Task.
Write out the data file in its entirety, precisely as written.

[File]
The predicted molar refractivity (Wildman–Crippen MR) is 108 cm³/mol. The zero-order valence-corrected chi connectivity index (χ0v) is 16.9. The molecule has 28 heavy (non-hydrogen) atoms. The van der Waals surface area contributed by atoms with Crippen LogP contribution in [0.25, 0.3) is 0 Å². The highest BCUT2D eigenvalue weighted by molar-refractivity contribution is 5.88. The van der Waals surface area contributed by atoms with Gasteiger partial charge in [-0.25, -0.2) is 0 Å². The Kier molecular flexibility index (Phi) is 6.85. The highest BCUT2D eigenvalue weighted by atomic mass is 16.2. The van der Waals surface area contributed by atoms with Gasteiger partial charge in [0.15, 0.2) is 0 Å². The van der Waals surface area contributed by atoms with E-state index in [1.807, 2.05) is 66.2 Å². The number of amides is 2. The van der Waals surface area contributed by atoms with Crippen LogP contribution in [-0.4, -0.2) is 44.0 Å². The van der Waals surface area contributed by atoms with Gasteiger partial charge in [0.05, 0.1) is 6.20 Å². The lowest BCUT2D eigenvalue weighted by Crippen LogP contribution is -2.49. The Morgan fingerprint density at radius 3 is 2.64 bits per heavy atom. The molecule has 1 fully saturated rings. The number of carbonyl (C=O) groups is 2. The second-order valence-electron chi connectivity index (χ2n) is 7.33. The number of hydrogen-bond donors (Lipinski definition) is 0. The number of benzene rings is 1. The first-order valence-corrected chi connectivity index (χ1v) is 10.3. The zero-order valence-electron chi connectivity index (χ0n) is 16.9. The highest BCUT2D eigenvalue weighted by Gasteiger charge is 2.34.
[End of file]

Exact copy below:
The predicted molar refractivity (Wildman–Crippen MR) is 108 cm³/mol. The zero-order valence-corrected chi connectivity index (χ0v) is 16.9. The molecule has 28 heavy (non-hydrogen) atoms. The van der Waals surface area contributed by atoms with Crippen LogP contribution in [0.25, 0.3) is 0 Å². The highest BCUT2D eigenvalue weighted by molar-refractivity contribution is 5.88. The van der Waals surface area contributed by atoms with Gasteiger partial charge in [-0.25, -0.2) is 0 Å². The Kier molecular flexibility index (Phi) is 6.85. The highest BCUT2D eigenvalue weighted by atomic mass is 16.2. The van der Waals surface area contributed by atoms with Gasteiger partial charge in [0.15, 0.2) is 0 Å². The van der Waals surface area contributed by atoms with E-state index in [1.807, 2.05) is 66.2 Å². The number of amides is 2. The van der Waals surface area contributed by atoms with Crippen LogP contribution in [-0.4, -0.2) is 44.0 Å². The van der Waals surface area contributed by atoms with Gasteiger partial charge in [0.05, 0.1) is 6.20 Å². The lowest BCUT2D eigenvalue weighted by Crippen LogP contribution is -2.49. The Morgan fingerprint density at radius 3 is 2.64 bits per heavy atom. The molecule has 1 fully saturated rings. The number of carbonyl (C=O) groups is 2. The second-order valence-electron chi connectivity index (χ2n) is 7.33. The number of hydrogen-bond donors (Lipinski definition) is 0. The number of benzene rings is 1. The first-order valence-corrected chi connectivity index (χ1v) is 10.3. The zero-order valence-electron chi connectivity index (χ0n) is 16.9. The highest BCUT2D eigenvalue weighted by Gasteiger charge is 2.34.